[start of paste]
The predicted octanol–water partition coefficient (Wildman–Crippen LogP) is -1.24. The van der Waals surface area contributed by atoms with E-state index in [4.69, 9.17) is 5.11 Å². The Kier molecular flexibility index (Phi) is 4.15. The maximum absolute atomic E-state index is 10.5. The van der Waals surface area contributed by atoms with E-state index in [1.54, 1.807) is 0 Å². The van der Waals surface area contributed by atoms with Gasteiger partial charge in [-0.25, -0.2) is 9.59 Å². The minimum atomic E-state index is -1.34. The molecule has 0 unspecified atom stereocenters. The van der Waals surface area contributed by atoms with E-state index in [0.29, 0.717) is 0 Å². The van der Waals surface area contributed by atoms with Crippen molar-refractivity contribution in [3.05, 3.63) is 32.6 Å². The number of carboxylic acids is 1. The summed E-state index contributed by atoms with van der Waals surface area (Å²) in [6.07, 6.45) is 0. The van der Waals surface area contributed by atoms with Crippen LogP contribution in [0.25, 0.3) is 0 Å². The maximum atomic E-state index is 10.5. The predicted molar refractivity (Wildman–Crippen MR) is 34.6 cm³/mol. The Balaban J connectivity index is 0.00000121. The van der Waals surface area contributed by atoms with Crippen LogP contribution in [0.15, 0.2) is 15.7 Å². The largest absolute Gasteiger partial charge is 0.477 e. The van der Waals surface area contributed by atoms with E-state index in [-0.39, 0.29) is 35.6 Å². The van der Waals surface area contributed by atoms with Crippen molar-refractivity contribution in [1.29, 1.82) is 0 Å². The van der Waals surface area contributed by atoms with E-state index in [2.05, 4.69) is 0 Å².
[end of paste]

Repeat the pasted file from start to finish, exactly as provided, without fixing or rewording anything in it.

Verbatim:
The predicted octanol–water partition coefficient (Wildman–Crippen LogP) is -1.24. The van der Waals surface area contributed by atoms with E-state index in [4.69, 9.17) is 5.11 Å². The Kier molecular flexibility index (Phi) is 4.15. The maximum absolute atomic E-state index is 10.5. The van der Waals surface area contributed by atoms with E-state index in [1.54, 1.807) is 0 Å². The van der Waals surface area contributed by atoms with Gasteiger partial charge in [-0.25, -0.2) is 9.59 Å². The minimum atomic E-state index is -1.34. The molecule has 0 unspecified atom stereocenters. The van der Waals surface area contributed by atoms with E-state index in [0.29, 0.717) is 0 Å². The van der Waals surface area contributed by atoms with Crippen molar-refractivity contribution in [3.05, 3.63) is 32.6 Å². The number of carboxylic acids is 1. The summed E-state index contributed by atoms with van der Waals surface area (Å²) in [6.07, 6.45) is 0. The van der Waals surface area contributed by atoms with Crippen LogP contribution in [0.25, 0.3) is 0 Å². The maximum atomic E-state index is 10.5. The predicted molar refractivity (Wildman–Crippen MR) is 34.6 cm³/mol. The Balaban J connectivity index is 0.00000121. The van der Waals surface area contributed by atoms with Crippen LogP contribution in [0.15, 0.2) is 15.7 Å². The largest absolute Gasteiger partial charge is 0.477 e. The van der Waals surface area contributed by atoms with E-state index in [-0.39, 0.29) is 35.6 Å². The van der Waals surface area contributed by atoms with Crippen molar-refractivity contribution in [1.29, 1.82) is 0 Å². The van der Waals surface area contributed by atoms with E-state index in [2.05, 4.69) is 0 Å².